2/13/2014 4:00 PM ET|
5 common credit card myths
Managing your credit is easier if you weed out fact from fiction.
Credit cards can be a little mysterious. Each issuer provides cardholders with pages of terms and conditions, and they can be difficult to understand.
Fortunately, credit cards — and how they affect your credit — don’t have to be a complete mystery.
Let’s discuss — and dispel — five common credit card myths.
1. Canceling your cards can help your credit score
There is no doubt that the misuse of credit cards has hurt many cardholders’ credit scores, but closing the accounts will not help. In fact, that will have the opposite effect. The act of canceling a card, by itself, reduces the amount of credit you have been extended. For a given amount of debt, this will increase your debt-to-available credit ratio (or your debt utilization ratio), which is one of the major credit scoring components. So if you are having trouble with credit card debt, you might want to cut your cards in half or freeze them in water to inhibit spending, but don’t close the accounts.
2. Opening up a new credit card will hurt your score
Closing all of your accounts will hurt your score, but opening up a new account will usually help your score. Doing so will increase your credit history while reducing your debt-to-credit ratio (for a given amount of debt). But be careful; opening up too many accounts in a short time period and all of these credit-score inquiries will drop your score. Fortunately, this effect is both small and temporary.
3. You can’t receive the same sign-up bonus more than once
Credit card sign-up bonuses seem like they are too good to be true. And once cardholders feel like they have gotten away with receiving a sign-up bonus for a credit card they barely used, they might feel like they shouldn’t push their luck. Relax, credit card issuers are so eager to attract new business that they will rarely deny a sign-up bonus to applicants that wish to become reacquainted with their products. Among the major credit card issuers, American Express will grant customers only one sign-up bonus every 12 months for a business and once for personal cards. With other issuers, there are no strict rules and many credit card users report receiving the same bonus multiple times.
4. Banks don’t want your business if you pay your balance in full
Among credit card issuers, those who avoid paying interest on their credit cards are sometimes called “deadbeats.” And while this term may sound negative, there is no doubt that credit card issuers still earn a healthy profit from those who pay each month’s statement balance in full. Even without receiving interest payments, card issuers still earn money from merchant fees. Also known as swipe fees, these amount to 2% to 3% of each credit card transaction. In addition, there are annual fees, late fees and foreign transaction fees.
Furthermore, card issuers such as American Express still offer charge cards (as opposed to credit cards), that require cardholders to pay their balances in full each month. Finally, those who pay their credit card statements in full every month represent the least risk of default.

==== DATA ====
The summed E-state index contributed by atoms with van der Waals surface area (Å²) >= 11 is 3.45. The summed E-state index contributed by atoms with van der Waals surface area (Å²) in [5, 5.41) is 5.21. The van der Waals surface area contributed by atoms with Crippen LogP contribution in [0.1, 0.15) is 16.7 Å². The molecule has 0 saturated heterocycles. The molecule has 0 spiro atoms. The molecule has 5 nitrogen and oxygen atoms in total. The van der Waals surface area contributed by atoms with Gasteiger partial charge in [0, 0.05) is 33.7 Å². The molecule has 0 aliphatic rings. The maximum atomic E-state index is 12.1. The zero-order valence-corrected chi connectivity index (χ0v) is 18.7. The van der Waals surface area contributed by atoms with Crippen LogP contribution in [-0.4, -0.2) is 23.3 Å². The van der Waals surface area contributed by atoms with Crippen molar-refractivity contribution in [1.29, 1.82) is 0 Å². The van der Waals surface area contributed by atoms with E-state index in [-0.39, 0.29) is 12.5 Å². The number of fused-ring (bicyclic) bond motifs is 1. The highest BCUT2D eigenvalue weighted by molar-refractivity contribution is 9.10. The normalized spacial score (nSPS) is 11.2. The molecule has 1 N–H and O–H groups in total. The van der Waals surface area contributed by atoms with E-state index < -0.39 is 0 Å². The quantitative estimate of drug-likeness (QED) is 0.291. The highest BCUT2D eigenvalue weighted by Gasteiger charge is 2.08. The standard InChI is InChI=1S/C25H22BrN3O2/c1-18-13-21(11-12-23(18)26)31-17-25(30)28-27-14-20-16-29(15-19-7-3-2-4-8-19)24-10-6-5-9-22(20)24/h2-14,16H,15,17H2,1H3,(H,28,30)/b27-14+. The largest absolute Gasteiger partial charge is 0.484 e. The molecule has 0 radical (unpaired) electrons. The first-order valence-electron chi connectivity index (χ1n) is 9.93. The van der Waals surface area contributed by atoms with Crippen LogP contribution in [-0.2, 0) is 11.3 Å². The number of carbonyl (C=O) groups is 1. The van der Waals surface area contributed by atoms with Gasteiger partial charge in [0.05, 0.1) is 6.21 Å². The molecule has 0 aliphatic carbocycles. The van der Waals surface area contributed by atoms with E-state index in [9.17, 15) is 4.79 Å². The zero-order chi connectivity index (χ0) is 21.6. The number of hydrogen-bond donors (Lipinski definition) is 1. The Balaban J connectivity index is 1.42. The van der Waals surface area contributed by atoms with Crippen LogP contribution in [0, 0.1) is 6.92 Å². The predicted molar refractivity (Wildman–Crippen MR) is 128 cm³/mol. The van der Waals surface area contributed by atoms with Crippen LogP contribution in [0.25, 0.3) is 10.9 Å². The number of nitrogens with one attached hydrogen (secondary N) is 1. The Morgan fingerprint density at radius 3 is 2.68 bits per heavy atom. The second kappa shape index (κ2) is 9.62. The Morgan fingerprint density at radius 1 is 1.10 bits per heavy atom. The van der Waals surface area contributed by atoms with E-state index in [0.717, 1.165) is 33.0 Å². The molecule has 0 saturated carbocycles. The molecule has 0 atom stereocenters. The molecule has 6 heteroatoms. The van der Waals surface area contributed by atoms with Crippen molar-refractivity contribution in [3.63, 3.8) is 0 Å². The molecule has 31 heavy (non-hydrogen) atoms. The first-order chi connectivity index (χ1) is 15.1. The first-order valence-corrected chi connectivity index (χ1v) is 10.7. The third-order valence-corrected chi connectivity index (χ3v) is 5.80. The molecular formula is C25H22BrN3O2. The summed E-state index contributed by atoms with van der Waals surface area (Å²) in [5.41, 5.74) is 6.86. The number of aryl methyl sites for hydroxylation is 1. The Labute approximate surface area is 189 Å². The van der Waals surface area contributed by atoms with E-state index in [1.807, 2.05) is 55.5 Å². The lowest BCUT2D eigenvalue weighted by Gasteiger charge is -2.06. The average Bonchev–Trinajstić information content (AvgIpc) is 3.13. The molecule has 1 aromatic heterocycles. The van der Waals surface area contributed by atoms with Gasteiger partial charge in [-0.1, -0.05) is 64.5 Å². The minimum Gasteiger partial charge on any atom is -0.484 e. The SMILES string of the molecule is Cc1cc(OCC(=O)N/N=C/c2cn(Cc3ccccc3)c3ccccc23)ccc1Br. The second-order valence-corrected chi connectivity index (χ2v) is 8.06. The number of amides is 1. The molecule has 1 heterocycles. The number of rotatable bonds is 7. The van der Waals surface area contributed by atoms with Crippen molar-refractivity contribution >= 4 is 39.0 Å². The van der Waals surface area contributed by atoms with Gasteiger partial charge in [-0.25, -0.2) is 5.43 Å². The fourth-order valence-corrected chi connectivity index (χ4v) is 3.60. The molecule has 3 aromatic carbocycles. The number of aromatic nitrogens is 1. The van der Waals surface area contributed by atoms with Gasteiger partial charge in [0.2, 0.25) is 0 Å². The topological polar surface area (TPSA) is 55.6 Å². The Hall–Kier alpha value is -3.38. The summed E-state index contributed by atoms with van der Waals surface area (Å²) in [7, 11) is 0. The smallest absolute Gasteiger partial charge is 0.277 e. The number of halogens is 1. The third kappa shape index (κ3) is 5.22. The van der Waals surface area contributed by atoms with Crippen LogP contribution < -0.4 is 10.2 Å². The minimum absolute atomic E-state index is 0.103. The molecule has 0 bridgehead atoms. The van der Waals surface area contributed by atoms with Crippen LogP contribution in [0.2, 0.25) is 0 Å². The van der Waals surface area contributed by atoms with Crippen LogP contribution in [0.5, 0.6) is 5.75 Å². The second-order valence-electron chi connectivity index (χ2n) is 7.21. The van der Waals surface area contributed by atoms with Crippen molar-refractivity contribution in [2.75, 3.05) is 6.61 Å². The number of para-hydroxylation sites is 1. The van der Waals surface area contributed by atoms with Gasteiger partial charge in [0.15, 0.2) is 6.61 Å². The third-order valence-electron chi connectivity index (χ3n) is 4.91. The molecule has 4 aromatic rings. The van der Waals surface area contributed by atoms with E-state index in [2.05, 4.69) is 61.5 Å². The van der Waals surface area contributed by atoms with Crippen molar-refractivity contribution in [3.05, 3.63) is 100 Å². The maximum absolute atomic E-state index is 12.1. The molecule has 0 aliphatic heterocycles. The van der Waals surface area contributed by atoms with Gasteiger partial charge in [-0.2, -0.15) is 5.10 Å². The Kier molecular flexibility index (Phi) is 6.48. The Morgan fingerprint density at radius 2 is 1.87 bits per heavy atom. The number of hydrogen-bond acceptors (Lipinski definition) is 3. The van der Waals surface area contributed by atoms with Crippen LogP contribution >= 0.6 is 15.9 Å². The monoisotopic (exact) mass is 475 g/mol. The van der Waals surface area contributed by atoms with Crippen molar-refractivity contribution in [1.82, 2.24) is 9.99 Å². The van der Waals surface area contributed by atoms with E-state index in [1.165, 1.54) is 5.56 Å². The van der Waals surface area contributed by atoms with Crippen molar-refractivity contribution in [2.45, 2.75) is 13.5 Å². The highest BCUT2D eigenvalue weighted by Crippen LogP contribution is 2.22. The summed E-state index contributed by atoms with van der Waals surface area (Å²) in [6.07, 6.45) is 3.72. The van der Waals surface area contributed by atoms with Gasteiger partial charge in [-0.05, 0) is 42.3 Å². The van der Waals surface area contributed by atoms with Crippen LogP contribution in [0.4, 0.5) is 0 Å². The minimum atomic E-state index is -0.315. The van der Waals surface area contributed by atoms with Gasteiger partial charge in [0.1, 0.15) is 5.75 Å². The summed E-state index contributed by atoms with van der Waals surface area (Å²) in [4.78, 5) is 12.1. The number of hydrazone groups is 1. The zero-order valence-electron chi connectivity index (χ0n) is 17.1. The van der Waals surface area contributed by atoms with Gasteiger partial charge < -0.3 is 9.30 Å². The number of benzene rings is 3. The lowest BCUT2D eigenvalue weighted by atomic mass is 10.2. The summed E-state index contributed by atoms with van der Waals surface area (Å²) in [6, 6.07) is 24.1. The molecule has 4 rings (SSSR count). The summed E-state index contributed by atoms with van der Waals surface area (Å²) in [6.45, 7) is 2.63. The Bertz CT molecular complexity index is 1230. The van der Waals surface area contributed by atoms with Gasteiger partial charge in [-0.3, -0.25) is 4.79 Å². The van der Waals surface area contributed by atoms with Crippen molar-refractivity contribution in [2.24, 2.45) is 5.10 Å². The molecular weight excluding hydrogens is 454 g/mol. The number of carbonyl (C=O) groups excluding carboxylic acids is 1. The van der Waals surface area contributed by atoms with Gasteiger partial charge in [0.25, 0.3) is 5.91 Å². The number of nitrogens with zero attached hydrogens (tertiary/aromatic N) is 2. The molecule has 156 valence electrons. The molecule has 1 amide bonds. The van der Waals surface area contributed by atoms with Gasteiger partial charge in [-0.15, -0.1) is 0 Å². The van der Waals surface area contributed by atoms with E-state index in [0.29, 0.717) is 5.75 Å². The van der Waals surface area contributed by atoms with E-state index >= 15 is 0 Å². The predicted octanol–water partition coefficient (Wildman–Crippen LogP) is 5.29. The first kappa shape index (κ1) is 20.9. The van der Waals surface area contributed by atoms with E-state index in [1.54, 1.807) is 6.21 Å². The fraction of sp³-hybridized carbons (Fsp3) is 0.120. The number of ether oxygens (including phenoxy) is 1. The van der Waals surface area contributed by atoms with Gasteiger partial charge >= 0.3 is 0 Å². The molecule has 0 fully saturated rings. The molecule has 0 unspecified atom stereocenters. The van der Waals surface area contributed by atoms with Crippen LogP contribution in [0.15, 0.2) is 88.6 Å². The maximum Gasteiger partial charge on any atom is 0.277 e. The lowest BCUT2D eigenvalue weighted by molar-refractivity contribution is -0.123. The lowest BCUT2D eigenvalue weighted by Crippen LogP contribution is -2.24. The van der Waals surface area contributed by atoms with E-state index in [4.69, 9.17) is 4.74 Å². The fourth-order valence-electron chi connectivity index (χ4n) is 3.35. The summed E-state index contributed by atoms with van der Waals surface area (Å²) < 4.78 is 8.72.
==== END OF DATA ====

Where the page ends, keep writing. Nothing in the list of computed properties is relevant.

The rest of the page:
5. If you cancel your card, you will lose your sign-up bonus
Sign-up bonuses may have minimum spending requirements, but there is no going back once the bonus has been rewarded. Bonuses in the form of airline miles or hotel points remain in users’ accounts regardless of whether they continue to hold a co-branded credit card. In the case of bank reward programs, cardholders usually must have at least one eligible card account open in order to retain access to their points. For example, if a cardholder has multiple credit cards that earn Citi ThankYou points, a customer can cancel one of the cards and still retain all of his or her points. Also, cardholders are free to spend their rewards before closing related accounts.
If you’re concerned about creditors or your debt in general could be impacting your credit, you can check your three credit reports for free once a year at AnnualCreditReport.com. If you’d like to monitor your credit more regularly, Credit.com’s free Credit Report Card provides you with an easy to understand breakdown of the information in your credit report using letter grades, along with two free credit scores, and they are updated monthly.
More from Credit.com
VIDEO ON MSN MONEY
Since I average 2% cash-back on each credit card transaction, I don't think they're making much on me.
Here is the myth that they didn't say, everyone should have credit cards.
People who use them to increase their credit score all the time end up with too much debt. That is how they make money. Yes they may give you some perks, but they only give them because they know at some point they are going to make more money than they give. I personally think that credit cards should be used one of 2 ways.
#1- if you are going to use a credit card, be sure you can pay it off at the end of the month, or promotional period (0%). Never leave a balance. Credit cards have little impact on you getting a loan.
#2- Only use a credit card if you have an emergency. Then refer to #1.
It seems to me lately that the date I receive my credit card statements until the date that the payment must be received to avoid a late charge has become much shorter.
If a 6-7 day mail delivery time is factored in for many cards this only gives the customer about 5-7 days from time of statement receipt to mail out their payment.
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